Here the political comes to the fore, through poems such as “Suicide-soldier”;
you are about to cast aside your own clothes
and lock them away, as if they are your body.
The mirror sets to right your nakedness
which you wear as your dress. You proceed
to assemble your uniform; your weapons
and suicide belt become your body now.
Siddha is ‘deeply influenced by the strain of Siddha thought which claims our bodies are ourselves: it is through the body that we understand the Natural world, gain knowledge of ourselves and achieve a connectedness with the universe.’ Here the opposite is true, the material is the body, which is about to be used to destroy the natural world. Other poems in her fifteen works presented are very much a homage to nature with day, night, rain, earth, flowers, vegetation, salt and seed all themes and subjects.
The final poet in the collection is Sukirtharani, with fourteen poems presented, when first starting as a poet her reading led her to other poets such as Kamala Das and the novels of Taslima Nasreen, it was then she realized that “a woman’s body had become the property of man. I realized that it was my first duty to redeem it. So my poetry began to put forward a politics of the body.” (taken from ‘My writing and I’ by Sukirtharani). Her upbringing was in the caste whose occupation was to take away the dead animals belonging to the upper caste people, bury and burn them for payment in rice, this is explored in a few poems, including;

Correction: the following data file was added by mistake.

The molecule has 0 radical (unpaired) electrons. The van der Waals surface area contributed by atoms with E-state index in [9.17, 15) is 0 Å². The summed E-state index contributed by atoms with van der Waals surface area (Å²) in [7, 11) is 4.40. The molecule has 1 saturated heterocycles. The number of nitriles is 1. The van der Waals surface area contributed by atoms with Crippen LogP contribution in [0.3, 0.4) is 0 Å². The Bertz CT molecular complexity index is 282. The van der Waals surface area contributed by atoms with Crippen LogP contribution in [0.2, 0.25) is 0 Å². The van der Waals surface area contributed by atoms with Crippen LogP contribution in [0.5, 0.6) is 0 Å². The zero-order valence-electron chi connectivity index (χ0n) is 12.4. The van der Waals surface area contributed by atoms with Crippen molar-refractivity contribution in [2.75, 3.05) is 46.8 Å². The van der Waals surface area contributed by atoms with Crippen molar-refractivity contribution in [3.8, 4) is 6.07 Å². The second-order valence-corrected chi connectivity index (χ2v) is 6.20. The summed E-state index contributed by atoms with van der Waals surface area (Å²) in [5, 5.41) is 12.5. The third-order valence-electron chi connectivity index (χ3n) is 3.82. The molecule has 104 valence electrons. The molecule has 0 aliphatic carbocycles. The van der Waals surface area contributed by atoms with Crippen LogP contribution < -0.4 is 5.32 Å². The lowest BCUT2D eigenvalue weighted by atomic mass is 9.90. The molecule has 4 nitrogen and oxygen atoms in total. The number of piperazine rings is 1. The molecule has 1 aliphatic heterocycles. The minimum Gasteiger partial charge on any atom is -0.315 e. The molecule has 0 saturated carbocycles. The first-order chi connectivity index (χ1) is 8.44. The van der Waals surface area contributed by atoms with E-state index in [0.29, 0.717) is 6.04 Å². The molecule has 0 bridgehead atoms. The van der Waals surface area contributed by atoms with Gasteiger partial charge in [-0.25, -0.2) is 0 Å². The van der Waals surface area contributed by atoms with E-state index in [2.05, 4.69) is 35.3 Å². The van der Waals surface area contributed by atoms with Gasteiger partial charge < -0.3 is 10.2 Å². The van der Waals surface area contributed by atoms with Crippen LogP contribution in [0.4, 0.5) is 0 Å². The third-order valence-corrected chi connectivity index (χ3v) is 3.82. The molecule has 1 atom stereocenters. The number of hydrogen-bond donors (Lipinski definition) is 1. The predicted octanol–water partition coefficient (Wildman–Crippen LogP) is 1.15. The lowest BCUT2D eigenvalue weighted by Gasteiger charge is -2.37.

I speak up bluntly
I shooed away crows
while flaying dead cows of their skin.
Stood for hours, waiting
to eat the town’s leavings –